- Qui sommes-nous ?
- Activités de recherche
- Activités de santé publique
- Plateforme technologique
With a mean annual incidence of 2-4 cases per thousand population, French Polynesia is regarded as a hot spot of CFP. The impetus for extensive researches initiated in our Institute in the 1960's has lead to important advances in our understanding of local CFP events. Practical applications of this research effort are now effective through the implementation of large scale-risk assessment campaigns for the benefit of island populations, as illustrated by the study conducted from April 2007 to May 2008 in Raivavae (Australes archipelago).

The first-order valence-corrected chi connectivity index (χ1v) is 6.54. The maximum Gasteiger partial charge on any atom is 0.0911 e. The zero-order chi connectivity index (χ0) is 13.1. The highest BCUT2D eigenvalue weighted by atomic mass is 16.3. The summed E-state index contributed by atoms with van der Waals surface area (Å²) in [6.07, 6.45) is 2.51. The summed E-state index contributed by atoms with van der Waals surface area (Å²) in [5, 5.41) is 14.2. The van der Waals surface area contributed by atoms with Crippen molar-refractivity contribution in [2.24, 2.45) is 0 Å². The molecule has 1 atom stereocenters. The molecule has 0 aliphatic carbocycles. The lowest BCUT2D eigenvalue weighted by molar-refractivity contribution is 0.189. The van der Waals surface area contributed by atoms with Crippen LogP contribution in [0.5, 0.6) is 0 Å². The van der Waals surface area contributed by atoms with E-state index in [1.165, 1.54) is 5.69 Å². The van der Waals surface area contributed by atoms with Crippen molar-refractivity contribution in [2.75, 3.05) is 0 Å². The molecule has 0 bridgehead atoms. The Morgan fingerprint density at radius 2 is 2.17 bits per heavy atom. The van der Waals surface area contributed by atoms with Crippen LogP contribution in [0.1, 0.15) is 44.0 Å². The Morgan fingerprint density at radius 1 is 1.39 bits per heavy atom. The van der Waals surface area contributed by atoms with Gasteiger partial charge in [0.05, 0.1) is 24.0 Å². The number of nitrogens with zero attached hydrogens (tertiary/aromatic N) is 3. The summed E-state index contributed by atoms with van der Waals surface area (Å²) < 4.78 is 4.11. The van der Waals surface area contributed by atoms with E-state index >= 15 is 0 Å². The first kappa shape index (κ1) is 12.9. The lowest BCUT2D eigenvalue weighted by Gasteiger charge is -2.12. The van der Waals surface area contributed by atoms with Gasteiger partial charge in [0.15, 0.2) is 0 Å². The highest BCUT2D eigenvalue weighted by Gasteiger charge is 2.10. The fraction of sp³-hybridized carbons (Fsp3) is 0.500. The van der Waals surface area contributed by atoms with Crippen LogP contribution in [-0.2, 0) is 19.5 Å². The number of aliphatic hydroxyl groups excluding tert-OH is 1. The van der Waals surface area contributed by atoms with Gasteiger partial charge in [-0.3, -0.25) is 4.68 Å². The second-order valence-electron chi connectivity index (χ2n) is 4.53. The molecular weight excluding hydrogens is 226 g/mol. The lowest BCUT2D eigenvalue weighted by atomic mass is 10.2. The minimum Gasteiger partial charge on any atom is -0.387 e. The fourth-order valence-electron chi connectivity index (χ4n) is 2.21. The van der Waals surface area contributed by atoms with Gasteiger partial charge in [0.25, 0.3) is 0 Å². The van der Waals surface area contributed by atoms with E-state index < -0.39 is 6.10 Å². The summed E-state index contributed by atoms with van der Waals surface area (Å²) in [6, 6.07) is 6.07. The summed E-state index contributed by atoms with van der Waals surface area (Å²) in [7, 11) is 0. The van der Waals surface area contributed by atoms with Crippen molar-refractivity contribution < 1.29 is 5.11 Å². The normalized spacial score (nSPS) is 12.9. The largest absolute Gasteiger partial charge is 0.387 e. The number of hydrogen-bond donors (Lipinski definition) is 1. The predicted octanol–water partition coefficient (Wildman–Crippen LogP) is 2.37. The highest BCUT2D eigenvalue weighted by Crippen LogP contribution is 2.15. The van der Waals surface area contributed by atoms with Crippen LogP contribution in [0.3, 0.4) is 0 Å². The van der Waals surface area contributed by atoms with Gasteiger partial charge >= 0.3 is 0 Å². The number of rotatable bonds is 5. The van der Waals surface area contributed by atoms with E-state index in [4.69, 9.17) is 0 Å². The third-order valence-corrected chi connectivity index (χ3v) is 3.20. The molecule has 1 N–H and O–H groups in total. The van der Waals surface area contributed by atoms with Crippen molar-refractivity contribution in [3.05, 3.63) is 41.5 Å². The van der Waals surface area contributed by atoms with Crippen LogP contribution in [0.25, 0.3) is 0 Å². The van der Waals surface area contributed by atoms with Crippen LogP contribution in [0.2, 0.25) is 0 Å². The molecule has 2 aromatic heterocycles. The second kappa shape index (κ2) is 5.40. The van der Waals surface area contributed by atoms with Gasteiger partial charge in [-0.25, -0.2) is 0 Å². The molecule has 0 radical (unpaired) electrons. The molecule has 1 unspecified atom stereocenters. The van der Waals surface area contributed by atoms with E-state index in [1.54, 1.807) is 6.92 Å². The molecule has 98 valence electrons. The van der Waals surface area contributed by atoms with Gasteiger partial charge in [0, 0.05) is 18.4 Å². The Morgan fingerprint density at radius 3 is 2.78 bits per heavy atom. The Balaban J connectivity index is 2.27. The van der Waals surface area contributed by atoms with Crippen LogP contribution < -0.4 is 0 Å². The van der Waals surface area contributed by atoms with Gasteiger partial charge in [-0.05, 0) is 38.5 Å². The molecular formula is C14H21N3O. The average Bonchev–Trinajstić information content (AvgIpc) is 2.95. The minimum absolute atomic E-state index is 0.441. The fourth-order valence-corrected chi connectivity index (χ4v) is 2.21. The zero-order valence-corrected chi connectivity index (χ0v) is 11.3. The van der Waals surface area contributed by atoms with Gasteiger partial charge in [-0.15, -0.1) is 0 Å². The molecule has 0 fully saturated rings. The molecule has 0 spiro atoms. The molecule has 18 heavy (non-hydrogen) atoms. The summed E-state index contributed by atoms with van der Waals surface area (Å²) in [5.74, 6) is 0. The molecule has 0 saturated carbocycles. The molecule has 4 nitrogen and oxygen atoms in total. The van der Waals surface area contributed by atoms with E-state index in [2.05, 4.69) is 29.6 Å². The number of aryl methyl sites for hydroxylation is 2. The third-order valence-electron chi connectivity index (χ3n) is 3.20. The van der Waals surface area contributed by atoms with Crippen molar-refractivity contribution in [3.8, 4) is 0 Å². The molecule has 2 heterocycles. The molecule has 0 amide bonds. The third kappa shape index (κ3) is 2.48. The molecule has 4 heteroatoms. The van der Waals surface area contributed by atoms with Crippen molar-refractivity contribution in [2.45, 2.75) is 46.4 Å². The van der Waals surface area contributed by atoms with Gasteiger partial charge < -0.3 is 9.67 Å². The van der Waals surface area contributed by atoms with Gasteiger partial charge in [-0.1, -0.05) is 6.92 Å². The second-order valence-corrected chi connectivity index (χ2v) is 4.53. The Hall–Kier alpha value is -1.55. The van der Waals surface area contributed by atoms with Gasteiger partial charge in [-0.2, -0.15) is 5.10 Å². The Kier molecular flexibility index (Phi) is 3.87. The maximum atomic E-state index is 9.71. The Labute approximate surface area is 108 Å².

On the spot, our objectives were to list poisoning incidents resulting from seafood consumption, study Gambierdiscus abundance and distribution, assess toxicity of fish from various fishing areas, and ensure local information. Among the most significant benefits of this study are: evidence for a new source of CFP-related toxins, namely marine benthic cyanobacteria; and subsequent transfer to invertebrates (giant clams); linkage between the history of environmental aggressions of Raivavae lagoon and CFP occurrence; increased awareness by locals of potentially toxic seafood resources, species and fishing areas; recommendations for prevention of ciguatera at an individual level and with local authorities; reactivation of the marine food poisoning reporting program and update of the questionnaires used, with medical structures of French Polynesia.
Similar pilot studies are currently in progress in other CFP-endemic islands.